US 6705556 B2
The White Spot Syndrome Virus (WSSV) is a virus affecting shrimps as well as other crustaceans, and the WSSV epidemic poses a serious threat to the shrimp farming industry. The present invention relates to compositions and methods for inducing tolerance and/or immunity to White Spot Syndrome Virus infections. In one embodiment, the invention provides for a tolerine composition based on inactivated viral particles. In another embodiment, the invention provides for a method for inducing tolerance/immunity in shrimps by exposing larval shrimps to the tolerine composition. In yet another embodiment, the invention provides for tolerine composition with improved purity.
1. A liquid tolerine composition comprising inactivated White Spot Syndrome Virus (WSSV).
2. A tolerine composition comprising inactivated virus in a solution having a pH of at least about 7.
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12. A method of preparing a tolerine composition comprising inactivated virus, wherein the method comprises:
(i) filtering a homogenate of virus-infected tissue through a filter or screen;
(ii) allowing a precipitate to form in the first supernatant to produce
a second supernatant; and
(iii) isolating the second supernatant from the precipitate; wherein the virus is inactivated before or during any of steps (i) to (iii) and the second supernatant comprises inactivated virus.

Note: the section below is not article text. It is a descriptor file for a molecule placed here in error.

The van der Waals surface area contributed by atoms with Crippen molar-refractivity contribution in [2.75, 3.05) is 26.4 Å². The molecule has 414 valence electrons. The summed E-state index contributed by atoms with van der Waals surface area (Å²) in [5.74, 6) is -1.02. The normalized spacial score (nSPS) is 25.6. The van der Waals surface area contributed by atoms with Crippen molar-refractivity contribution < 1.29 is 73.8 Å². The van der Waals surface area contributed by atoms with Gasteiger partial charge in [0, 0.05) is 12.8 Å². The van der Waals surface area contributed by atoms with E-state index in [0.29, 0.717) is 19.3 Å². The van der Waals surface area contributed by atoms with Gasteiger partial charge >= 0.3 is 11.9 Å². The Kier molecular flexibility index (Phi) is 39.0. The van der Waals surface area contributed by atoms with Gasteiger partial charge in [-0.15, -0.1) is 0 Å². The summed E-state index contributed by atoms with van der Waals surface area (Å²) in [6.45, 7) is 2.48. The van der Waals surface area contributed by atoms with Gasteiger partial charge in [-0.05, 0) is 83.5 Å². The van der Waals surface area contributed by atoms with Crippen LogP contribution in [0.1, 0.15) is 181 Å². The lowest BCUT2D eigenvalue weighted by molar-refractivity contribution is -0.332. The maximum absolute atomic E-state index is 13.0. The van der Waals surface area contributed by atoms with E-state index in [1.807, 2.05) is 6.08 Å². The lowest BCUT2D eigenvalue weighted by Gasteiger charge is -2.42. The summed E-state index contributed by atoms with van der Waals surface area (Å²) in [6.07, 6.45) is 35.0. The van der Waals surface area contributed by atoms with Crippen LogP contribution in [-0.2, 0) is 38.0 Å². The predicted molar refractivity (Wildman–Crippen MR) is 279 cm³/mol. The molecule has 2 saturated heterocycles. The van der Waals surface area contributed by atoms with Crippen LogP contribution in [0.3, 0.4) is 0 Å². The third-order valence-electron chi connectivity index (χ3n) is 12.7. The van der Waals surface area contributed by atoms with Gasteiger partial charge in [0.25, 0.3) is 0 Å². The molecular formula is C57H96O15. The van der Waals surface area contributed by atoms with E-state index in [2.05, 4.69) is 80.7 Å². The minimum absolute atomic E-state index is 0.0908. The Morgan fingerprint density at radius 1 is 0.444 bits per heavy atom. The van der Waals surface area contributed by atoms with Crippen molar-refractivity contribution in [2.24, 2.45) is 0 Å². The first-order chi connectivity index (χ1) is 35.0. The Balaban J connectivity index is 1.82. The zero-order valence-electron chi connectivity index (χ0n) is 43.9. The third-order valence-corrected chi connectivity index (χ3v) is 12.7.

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24. A method for inducing tolerance to a virus infection in shrimps, comprising the steps of:
(i) providing a tolerine composition comprising an inactivated virus in solution or suspension;
(ii) adding the tolerine composition to an aqueous solution comprising shrimp larvae; and
(iii) exposing the shrimp larvae to the tolerine composition for at least about 30 minutes,
wherein the tolerine composition is added in an amount effective to induce tolerance to the virus infection.
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This application claims the priority of U.S. Provisional Application No. 60/279,890, filed on Mar. 29, 2001, which is hereby incorporated by reference in its entirety.
The present invention relates to compositions and methods for reducing mortality of cultured marine and freshwater (crustacean) animals due to viral infections. More specifically, the invention relates to compositions and methods for inducing tolerance against infections caused by viruses such as the White Spot Syndrome Virus in crustaceans.
As the demand for food throughout the world increases, a great deal of effort has been expended finding ways to more efficiently produce food, both animal and vegetable, to satisfy the demand. Sea life, including crustaceans and fish, has long been a source of high quality protein for human consumption. However, the activities of the wild marine product industries have, in recent years, been severely restricted because of environmental contamination problems and overfishing. Fish catches have become much smaller and it has been difficult to keep fishing grounds productive.